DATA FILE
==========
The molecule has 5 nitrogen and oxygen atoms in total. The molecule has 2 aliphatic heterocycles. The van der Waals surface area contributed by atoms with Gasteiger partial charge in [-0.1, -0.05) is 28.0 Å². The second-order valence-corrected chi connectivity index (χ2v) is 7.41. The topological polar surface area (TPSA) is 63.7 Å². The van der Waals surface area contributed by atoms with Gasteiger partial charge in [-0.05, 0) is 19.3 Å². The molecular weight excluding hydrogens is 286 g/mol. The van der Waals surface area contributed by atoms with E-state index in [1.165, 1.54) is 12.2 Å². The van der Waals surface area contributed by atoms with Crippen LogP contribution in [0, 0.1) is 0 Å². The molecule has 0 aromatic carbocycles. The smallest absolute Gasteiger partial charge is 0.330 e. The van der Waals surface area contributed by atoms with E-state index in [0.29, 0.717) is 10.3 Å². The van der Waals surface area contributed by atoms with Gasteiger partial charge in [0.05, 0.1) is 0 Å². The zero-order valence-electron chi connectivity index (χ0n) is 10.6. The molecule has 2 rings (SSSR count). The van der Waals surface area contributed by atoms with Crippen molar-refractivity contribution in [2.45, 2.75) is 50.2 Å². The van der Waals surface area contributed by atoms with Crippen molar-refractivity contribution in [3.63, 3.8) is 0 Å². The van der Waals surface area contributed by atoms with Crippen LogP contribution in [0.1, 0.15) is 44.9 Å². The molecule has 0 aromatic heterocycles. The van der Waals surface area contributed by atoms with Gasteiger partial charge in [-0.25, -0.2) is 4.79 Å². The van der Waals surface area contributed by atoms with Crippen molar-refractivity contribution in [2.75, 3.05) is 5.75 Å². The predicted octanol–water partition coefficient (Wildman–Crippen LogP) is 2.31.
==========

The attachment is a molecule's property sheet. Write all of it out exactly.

The molecule has 5 nitrogen and oxygen atoms in total. The molecule has 2 aliphatic heterocycles. The van der Waals surface area contributed by atoms with Gasteiger partial charge in [-0.1, -0.05) is 28.0 Å². The second-order valence-corrected chi connectivity index (χ2v) is 7.41. The topological polar surface area (TPSA) is 63.7 Å². The van der Waals surface area contributed by atoms with Gasteiger partial charge in [-0.05, 0) is 19.3 Å². The molecular weight excluding hydrogens is 286 g/mol. The van der Waals surface area contributed by atoms with E-state index in [1.165, 1.54) is 12.2 Å². The van der Waals surface area contributed by atoms with Crippen LogP contribution in [0, 0.1) is 0 Å². The molecule has 0 aromatic carbocycles. The smallest absolute Gasteiger partial charge is 0.330 e. The van der Waals surface area contributed by atoms with E-state index in [0.29, 0.717) is 10.3 Å². The van der Waals surface area contributed by atoms with Gasteiger partial charge in [0.05, 0.1) is 0 Å². The zero-order valence-electron chi connectivity index (χ0n) is 10.6. The molecule has 2 rings (SSSR count). The van der Waals surface area contributed by atoms with Crippen molar-refractivity contribution in [2.45, 2.75) is 50.2 Å². The van der Waals surface area contributed by atoms with Crippen molar-refractivity contribution in [3.63, 3.8) is 0 Å². The van der Waals surface area contributed by atoms with Crippen LogP contribution in [0.1, 0.15) is 44.9 Å². The molecule has 0 aromatic heterocycles. The van der Waals surface area contributed by atoms with Gasteiger partial charge in [-0.25, -0.2) is 4.79 Å². The van der Waals surface area contributed by atoms with Crippen molar-refractivity contribution in [2.75, 3.05) is 5.75 Å². The predicted octanol–water partition coefficient (Wildman–Crippen LogP) is 2.31.